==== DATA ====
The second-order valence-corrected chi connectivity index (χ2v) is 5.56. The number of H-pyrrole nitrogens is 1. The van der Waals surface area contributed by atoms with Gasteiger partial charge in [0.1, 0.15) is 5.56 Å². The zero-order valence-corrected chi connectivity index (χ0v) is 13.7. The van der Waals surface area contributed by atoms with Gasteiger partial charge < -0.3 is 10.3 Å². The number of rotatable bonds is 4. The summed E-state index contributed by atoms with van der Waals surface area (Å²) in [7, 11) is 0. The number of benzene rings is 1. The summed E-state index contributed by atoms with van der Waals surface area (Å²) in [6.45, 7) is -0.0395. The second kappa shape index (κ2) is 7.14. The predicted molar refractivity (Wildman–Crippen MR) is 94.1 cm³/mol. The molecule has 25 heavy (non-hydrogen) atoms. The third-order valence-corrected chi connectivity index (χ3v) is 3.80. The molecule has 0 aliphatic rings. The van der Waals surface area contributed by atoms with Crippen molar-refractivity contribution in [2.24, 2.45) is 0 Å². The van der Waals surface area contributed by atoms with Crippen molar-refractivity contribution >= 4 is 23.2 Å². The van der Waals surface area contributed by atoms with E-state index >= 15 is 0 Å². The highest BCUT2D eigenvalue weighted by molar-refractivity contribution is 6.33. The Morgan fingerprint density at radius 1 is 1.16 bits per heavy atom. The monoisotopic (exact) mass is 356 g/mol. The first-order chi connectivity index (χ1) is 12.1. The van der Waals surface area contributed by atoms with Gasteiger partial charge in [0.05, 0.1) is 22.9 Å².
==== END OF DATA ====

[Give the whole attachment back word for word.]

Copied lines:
The second-order valence-corrected chi connectivity index (χ2v) is 5.56. The number of H-pyrrole nitrogens is 1. The van der Waals surface area contributed by atoms with Gasteiger partial charge in [0.1, 0.15) is 5.56 Å². The zero-order valence-corrected chi connectivity index (χ0v) is 13.7. The van der Waals surface area contributed by atoms with Gasteiger partial charge < -0.3 is 10.3 Å². The number of rotatable bonds is 4. The summed E-state index contributed by atoms with van der Waals surface area (Å²) in [7, 11) is 0. The number of benzene rings is 1. The summed E-state index contributed by atoms with van der Waals surface area (Å²) in [6.45, 7) is -0.0395. The second kappa shape index (κ2) is 7.14. The predicted molar refractivity (Wildman–Crippen MR) is 94.1 cm³/mol. The molecule has 25 heavy (non-hydrogen) atoms. The third-order valence-corrected chi connectivity index (χ3v) is 3.80. The molecule has 0 aliphatic rings. The van der Waals surface area contributed by atoms with Crippen molar-refractivity contribution in [2.24, 2.45) is 0 Å². The van der Waals surface area contributed by atoms with Crippen molar-refractivity contribution >= 4 is 23.2 Å². The van der Waals surface area contributed by atoms with E-state index >= 15 is 0 Å². The highest BCUT2D eigenvalue weighted by molar-refractivity contribution is 6.33. The Morgan fingerprint density at radius 1 is 1.16 bits per heavy atom. The monoisotopic (exact) mass is 356 g/mol. The first-order chi connectivity index (χ1) is 12.1. The van der Waals surface area contributed by atoms with Gasteiger partial charge in [0.05, 0.1) is 22.9 Å².